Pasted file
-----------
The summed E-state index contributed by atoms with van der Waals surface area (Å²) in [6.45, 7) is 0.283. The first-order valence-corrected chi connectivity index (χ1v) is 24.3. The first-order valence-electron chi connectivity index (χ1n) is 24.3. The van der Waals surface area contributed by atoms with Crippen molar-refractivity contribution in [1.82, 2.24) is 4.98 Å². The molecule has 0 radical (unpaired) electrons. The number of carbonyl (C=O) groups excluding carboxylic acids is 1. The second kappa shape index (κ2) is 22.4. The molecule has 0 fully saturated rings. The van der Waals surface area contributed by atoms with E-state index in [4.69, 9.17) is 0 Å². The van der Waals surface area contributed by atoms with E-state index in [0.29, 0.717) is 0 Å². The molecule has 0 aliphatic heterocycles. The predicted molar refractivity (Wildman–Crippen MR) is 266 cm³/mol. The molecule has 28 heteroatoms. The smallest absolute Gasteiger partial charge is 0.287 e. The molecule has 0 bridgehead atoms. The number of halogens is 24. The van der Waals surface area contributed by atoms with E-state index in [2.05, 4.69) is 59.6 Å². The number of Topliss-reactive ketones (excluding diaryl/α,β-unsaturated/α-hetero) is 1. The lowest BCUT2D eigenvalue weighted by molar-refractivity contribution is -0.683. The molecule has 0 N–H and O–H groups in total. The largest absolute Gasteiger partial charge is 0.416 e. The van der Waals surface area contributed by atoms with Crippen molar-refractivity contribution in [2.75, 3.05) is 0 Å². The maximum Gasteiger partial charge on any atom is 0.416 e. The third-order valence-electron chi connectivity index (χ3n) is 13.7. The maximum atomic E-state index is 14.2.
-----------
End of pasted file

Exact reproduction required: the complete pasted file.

The summed E-state index contributed by atoms with van der Waals surface area (Å²) in [6.45, 7) is 0.283. The first-order valence-corrected chi connectivity index (χ1v) is 24.3. The first-order valence-electron chi connectivity index (χ1n) is 24.3. The van der Waals surface area contributed by atoms with Crippen molar-refractivity contribution in [1.82, 2.24) is 4.98 Å². The molecule has 0 radical (unpaired) electrons. The number of carbonyl (C=O) groups excluding carboxylic acids is 1. The second kappa shape index (κ2) is 22.4. The molecule has 0 fully saturated rings. The van der Waals surface area contributed by atoms with E-state index in [4.69, 9.17) is 0 Å². The van der Waals surface area contributed by atoms with E-state index in [0.29, 0.717) is 0 Å². The molecule has 0 aliphatic heterocycles. The predicted molar refractivity (Wildman–Crippen MR) is 266 cm³/mol. The molecule has 28 heteroatoms. The smallest absolute Gasteiger partial charge is 0.287 e. The molecule has 0 bridgehead atoms. The number of halogens is 24. The van der Waals surface area contributed by atoms with E-state index in [2.05, 4.69) is 59.6 Å². The number of Topliss-reactive ketones (excluding diaryl/α,β-unsaturated/α-hetero) is 1. The lowest BCUT2D eigenvalue weighted by molar-refractivity contribution is -0.683. The molecule has 0 N–H and O–H groups in total. The largest absolute Gasteiger partial charge is 0.416 e. The van der Waals surface area contributed by atoms with Crippen molar-refractivity contribution in [2.75, 3.05) is 0 Å². The maximum Gasteiger partial charge on any atom is 0.416 e. The third-order valence-electron chi connectivity index (χ3n) is 13.7. The maximum atomic E-state index is 14.2.